The challenges of a modern mobile workforce

Jenny Carpenter

The way people work is rapidly evolving. Ten years ago the ‘normal’ working practices were very different to how we work today.

Typically, people would work from a central office, or sometimes a branch office. Home working was something of a rarity (or at least a rather new thing), and usually the exclusive preserve of senior executives.

This is clearly not the case anymore according to a recent IDC report, “Rise of Mobility”, which states that over 37% of the global workforce will be mobile by next year; this equates to 1.3 billion individuals – a 30% increase since 2010.

While there are occasional reports of firms bucking the trend and heading back to a traditional office-based arrangement – Yahoo is a good example of this – the general consensus seems to be that remote workers are more content and more productive than those chained to a head-office desk. Furthermore, some countries, such as the UK, are enhancing the legal rights of employees seeking flexible working arrangements.

Whichever way you look at it, mobile working is here to stay.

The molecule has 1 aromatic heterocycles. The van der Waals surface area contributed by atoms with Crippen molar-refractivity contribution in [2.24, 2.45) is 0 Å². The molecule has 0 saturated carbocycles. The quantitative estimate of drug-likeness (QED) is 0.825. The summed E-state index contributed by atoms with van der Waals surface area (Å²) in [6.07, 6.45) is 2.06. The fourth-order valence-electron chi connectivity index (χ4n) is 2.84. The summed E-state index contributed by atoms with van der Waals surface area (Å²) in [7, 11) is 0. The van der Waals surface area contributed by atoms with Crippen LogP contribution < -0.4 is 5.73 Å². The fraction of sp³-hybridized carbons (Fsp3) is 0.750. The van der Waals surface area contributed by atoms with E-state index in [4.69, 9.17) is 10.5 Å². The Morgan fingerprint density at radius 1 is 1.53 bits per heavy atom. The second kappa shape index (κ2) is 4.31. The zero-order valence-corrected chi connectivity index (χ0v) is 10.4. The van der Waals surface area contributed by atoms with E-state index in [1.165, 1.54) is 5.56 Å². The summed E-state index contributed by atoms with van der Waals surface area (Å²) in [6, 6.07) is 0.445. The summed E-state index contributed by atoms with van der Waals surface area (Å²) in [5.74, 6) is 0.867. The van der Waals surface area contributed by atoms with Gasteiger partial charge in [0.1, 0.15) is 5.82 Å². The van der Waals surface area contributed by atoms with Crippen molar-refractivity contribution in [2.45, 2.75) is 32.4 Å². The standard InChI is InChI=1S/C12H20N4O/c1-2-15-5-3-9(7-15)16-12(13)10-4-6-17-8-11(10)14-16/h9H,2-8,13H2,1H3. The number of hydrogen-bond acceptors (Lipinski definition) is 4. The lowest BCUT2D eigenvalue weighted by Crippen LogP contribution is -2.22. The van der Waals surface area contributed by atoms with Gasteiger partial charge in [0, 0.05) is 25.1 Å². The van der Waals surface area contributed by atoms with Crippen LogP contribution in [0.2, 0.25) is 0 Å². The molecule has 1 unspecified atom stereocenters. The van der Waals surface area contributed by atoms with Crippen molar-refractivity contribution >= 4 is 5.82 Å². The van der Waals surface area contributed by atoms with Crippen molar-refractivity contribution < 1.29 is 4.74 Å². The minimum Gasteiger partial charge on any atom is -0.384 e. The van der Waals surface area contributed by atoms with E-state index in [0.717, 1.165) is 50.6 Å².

Meeting the challenges

Some IT professionals probably look back wistfully upon those simpler times. When all the IT assets were in one place, they were arguably easier to manage. On top of that, we now have widespread use of cloud services, Bring Your Own Device (BYOD) policies, and a plethora of mobile devices such as smartphones and tablets.

Mobile working produces various challenges for IT teams, and although the focus is often on the phones and tablets, the use of laptop-style devices is also on the rise and should not be forgotten. Researchers predict that shipments of Ultrabooks alone will hit 178 Million by 2017, making this a faster-growing market than tablets, and arguably one more relevant to businesses of all sizes.

Managing laptops from a distance requires a rather different approach to looking after office PCs. For starters, they are inherently more at risk -both of theft and damage, and of potential security breaches and problems caused by user error or complacency.

Possible solutions

So, with all this in mind, it’s clear that network administrators need a solution that gives them the same kind of control and protection as desktop PCs.

Ideally this solution should have:

  • Strict user controls, to prevent issues like ignored updates, and to protect users from themselves when using networks that may not be completely safe.
  • Centralized administration, so that technicians can view the entire IT estate from one place, even if it’s not in one place.
  • Minimal need for user interaction, so that IT teams can perform as many actions as possible without disturbing the user with the need for a remote session.
  • Content filtering, so that users are subject to the same online controls whenever they use company equipment, even if they are doing so away from the direct prying eyes of IT and management.

Used effectively these types of IT management solutions make life easier for IT professionals.